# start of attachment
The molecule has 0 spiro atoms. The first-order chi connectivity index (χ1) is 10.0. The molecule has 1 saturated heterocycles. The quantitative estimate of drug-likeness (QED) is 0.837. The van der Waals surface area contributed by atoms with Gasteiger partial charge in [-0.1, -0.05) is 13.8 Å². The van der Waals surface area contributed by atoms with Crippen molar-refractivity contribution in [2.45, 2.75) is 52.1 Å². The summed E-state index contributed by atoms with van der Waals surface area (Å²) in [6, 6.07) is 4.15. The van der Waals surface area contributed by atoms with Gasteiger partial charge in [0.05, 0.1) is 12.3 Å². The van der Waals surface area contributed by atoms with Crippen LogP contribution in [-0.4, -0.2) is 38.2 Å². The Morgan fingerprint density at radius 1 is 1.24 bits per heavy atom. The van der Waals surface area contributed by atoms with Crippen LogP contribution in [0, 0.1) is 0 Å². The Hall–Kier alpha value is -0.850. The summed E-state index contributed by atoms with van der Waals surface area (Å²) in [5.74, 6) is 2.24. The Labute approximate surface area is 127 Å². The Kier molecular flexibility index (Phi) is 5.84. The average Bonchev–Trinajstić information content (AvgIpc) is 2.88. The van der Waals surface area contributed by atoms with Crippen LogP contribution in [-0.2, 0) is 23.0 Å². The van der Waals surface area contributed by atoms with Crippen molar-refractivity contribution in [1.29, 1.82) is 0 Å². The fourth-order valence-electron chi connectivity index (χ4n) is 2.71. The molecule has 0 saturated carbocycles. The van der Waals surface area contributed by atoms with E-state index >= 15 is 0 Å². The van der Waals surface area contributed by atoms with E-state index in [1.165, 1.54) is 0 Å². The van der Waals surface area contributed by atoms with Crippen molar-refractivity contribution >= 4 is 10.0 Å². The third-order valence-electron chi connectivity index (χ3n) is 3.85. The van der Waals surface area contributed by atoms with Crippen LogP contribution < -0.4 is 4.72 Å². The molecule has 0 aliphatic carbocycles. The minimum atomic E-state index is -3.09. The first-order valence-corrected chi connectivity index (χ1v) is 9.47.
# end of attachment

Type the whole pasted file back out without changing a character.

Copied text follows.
The molecule has 0 spiro atoms. The first-order chi connectivity index (χ1) is 10.0. The molecule has 1 saturated heterocycles. The quantitative estimate of drug-likeness (QED) is 0.837. The van der Waals surface area contributed by atoms with Gasteiger partial charge in [-0.1, -0.05) is 13.8 Å². The van der Waals surface area contributed by atoms with Crippen molar-refractivity contribution in [2.45, 2.75) is 52.1 Å². The summed E-state index contributed by atoms with van der Waals surface area (Å²) in [6, 6.07) is 4.15. The van der Waals surface area contributed by atoms with Gasteiger partial charge in [0.05, 0.1) is 12.3 Å². The van der Waals surface area contributed by atoms with Crippen LogP contribution in [-0.4, -0.2) is 38.2 Å². The Morgan fingerprint density at radius 1 is 1.24 bits per heavy atom. The van der Waals surface area contributed by atoms with Crippen LogP contribution in [0, 0.1) is 0 Å². The Hall–Kier alpha value is -0.850. The summed E-state index contributed by atoms with van der Waals surface area (Å²) in [5.74, 6) is 2.24. The Labute approximate surface area is 127 Å². The Kier molecular flexibility index (Phi) is 5.84. The average Bonchev–Trinajstić information content (AvgIpc) is 2.88. The van der Waals surface area contributed by atoms with Crippen LogP contribution in [-0.2, 0) is 23.0 Å². The van der Waals surface area contributed by atoms with Crippen molar-refractivity contribution in [1.29, 1.82) is 0 Å². The fourth-order valence-electron chi connectivity index (χ4n) is 2.71. The molecule has 0 saturated carbocycles. The van der Waals surface area contributed by atoms with E-state index >= 15 is 0 Å². The van der Waals surface area contributed by atoms with E-state index in [1.165, 1.54) is 0 Å². The van der Waals surface area contributed by atoms with Crippen molar-refractivity contribution >= 4 is 10.0 Å². The third-order valence-electron chi connectivity index (χ3n) is 3.85. The van der Waals surface area contributed by atoms with Crippen LogP contribution < -0.4 is 4.72 Å². The molecule has 0 aliphatic carbocycles. The minimum atomic E-state index is -3.09. The first-order valence-corrected chi connectivity index (χ1v) is 9.47.